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A remarkable campaign

By Richard Stanton - posted Monday, 20 September 2010

A public call for an inquiry into the media coverage of the recent election campaign misses the point of the value of the Australian-ness of the reporting.

John Menadue used ABC radio to boost his call for an inquiry in the belief that the news media trivialised and personalised the campaign.

Menadue, a highly-respected former public servant, diplomat, and corporate chief executive, was following up from his earlier remarks at the Melbourne Writer’s Festival where he spoke on the role of the news media in the promotion of health; but he used the platform to have a poke at journalists and politicians.


The Australian polity and the media, he said “are in a downward spiral, almost a death wish. Disappointment and disillusionment with politics and the media is widespread and growing.”

Menadue’s remarks at the Writer’s Festival may have provided the trigger for Barrie Cassidy on ABC’s Insiders a few days later to pointedly ask “out of the blue” of the prime minister what she thought of News Limited’s coverage of the campaign.

Ms Gillard responded that she believed there was “an obligation on news organisations in the modern age to act ethically and responsibly and report the facts”.

Despite the fact that the campaign had concluded, Ms Gillard used the question to turn the attack back on Mr Abbott, but Cassidy was not satisfied.

He said Greens leader Senator Brown had commented on News Limited - that “it had stepped out of its role of the fourth estate”.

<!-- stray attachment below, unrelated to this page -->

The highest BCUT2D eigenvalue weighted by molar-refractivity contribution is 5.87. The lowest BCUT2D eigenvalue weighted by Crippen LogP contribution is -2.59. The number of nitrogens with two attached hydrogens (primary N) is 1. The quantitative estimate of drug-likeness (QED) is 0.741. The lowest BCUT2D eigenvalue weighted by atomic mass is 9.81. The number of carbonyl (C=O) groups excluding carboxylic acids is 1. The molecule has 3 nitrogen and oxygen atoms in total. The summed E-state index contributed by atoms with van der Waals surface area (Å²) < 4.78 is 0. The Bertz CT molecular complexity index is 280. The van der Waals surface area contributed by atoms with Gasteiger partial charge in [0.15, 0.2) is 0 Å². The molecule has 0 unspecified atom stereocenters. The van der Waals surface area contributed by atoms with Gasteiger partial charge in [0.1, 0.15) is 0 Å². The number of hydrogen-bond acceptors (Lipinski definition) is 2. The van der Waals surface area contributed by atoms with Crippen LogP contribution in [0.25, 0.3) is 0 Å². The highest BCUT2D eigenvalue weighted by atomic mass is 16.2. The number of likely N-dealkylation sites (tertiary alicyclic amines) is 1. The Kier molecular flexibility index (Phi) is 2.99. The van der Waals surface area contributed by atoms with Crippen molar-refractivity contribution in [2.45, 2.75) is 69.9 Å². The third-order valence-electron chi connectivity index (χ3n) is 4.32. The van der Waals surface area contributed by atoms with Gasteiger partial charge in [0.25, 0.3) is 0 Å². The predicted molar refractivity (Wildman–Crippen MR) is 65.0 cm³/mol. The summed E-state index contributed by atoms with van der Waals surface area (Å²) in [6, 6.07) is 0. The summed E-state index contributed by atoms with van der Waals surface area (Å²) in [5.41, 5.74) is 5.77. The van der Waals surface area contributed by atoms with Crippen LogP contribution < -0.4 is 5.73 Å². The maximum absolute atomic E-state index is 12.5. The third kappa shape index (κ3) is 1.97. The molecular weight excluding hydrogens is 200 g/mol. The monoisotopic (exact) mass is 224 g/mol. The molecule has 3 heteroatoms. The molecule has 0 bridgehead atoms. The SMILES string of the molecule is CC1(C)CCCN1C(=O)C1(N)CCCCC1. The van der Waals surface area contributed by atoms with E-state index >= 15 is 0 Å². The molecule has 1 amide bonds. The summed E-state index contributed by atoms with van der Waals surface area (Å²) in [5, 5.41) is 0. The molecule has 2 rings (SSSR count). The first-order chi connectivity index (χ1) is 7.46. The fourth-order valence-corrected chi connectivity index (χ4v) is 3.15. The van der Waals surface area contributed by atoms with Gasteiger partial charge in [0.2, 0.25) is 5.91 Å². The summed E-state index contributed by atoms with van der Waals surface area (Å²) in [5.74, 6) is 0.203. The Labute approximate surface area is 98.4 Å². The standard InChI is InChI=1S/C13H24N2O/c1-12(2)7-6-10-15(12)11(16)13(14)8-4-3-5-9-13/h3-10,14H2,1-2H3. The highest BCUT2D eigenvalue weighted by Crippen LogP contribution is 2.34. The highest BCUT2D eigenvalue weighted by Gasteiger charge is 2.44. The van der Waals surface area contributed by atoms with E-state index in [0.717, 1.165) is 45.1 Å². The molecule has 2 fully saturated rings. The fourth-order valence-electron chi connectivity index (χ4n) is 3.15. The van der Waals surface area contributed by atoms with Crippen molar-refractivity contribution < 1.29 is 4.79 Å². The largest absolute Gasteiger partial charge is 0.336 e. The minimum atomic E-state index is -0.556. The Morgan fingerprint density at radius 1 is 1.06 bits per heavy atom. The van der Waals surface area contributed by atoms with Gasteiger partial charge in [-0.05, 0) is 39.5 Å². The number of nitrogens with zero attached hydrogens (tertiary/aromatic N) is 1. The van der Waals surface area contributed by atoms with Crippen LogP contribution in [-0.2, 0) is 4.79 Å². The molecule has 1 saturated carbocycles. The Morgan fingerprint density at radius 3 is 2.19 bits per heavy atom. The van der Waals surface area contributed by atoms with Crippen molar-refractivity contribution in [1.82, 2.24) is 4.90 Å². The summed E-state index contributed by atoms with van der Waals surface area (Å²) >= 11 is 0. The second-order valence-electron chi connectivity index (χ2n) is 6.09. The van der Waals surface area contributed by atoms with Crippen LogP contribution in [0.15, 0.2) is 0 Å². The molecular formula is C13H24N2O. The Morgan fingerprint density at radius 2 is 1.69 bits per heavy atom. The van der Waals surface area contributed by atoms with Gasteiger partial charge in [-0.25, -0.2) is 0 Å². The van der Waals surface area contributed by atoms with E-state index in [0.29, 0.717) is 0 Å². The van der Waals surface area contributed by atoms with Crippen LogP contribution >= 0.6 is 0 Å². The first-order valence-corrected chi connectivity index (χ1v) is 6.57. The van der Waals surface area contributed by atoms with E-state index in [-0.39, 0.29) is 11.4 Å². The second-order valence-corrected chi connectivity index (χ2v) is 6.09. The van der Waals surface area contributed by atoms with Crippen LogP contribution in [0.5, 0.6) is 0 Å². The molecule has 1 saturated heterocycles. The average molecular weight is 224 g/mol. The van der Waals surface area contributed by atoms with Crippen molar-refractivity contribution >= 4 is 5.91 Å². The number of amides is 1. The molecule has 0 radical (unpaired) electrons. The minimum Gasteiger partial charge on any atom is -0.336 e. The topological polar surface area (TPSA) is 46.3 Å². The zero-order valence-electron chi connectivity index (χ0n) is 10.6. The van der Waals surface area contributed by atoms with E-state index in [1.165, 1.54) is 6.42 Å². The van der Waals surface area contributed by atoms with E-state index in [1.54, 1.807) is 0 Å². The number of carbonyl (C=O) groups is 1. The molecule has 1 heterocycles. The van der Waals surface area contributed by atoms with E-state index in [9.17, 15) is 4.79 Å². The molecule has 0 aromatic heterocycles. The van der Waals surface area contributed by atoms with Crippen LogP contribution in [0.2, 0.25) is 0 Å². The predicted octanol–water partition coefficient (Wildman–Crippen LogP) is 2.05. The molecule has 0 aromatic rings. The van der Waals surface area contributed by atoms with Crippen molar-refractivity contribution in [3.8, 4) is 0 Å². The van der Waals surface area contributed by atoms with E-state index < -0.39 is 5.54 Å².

Ms Gillard jumped in, saying she did not “believe in editorialising on the front page” and that she had joked that “Sky TV is endlessly journalist interviewing journalists. The politicians are no longer required.”


Ms Gillard’s statement echoed Mr Menadue’s remarks at the Writer’s Festival … “With so little news to break or analyse, it is not surprising that journalists spend such an inordinate amount of time-sharing opinions with each other”.

In what is now standard practice in strategy development and the tactic of media stakeholder engagement, the Cassidy/Gillard interview set up nicely the opportunity for Mr Menadue to return to ABC a few days later to make his call for a public inquiry.

While Mr Menadue’s attack may have been warranted in the context of his Writer’s Festival comments about the complexity of the health system in Australia and its capacity to engage in a meaningful way with the media, his attack on campaign journalism and his call for an inquiry into its coverage missed the point.

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About the Author

Richard Stanton is a political communication writer and media critic. His most recent book is Do What They Like: The Media In The Australian Election Campaign 2010.

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